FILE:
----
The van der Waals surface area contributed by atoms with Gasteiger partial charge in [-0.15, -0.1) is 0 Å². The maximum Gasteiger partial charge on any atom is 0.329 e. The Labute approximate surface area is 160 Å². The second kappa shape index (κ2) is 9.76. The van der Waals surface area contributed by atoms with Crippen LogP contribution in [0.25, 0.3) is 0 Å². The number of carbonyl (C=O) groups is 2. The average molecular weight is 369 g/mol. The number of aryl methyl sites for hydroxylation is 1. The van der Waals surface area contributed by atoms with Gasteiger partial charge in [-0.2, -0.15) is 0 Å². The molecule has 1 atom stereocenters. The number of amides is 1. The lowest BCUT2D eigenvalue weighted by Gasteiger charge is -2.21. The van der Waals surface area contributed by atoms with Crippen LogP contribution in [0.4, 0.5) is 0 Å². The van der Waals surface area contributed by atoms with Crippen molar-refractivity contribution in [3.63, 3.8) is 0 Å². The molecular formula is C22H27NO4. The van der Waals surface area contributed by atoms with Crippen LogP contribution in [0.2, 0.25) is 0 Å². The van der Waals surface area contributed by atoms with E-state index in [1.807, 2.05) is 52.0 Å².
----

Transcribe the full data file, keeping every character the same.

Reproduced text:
The van der Waals surface area contributed by atoms with Gasteiger partial charge in [-0.15, -0.1) is 0 Å². The maximum Gasteiger partial charge on any atom is 0.329 e. The Labute approximate surface area is 160 Å². The second kappa shape index (κ2) is 9.76. The van der Waals surface area contributed by atoms with Crippen LogP contribution in [0.25, 0.3) is 0 Å². The number of carbonyl (C=O) groups is 2. The average molecular weight is 369 g/mol. The number of aryl methyl sites for hydroxylation is 1. The van der Waals surface area contributed by atoms with Gasteiger partial charge in [-0.2, -0.15) is 0 Å². The molecule has 1 atom stereocenters. The number of amides is 1. The lowest BCUT2D eigenvalue weighted by Gasteiger charge is -2.21. The van der Waals surface area contributed by atoms with Crippen LogP contribution in [0.4, 0.5) is 0 Å². The van der Waals surface area contributed by atoms with Crippen molar-refractivity contribution in [3.63, 3.8) is 0 Å². The molecular formula is C22H27NO4. The van der Waals surface area contributed by atoms with Crippen LogP contribution in [0.2, 0.25) is 0 Å². The van der Waals surface area contributed by atoms with E-state index in [1.807, 2.05) is 52.0 Å².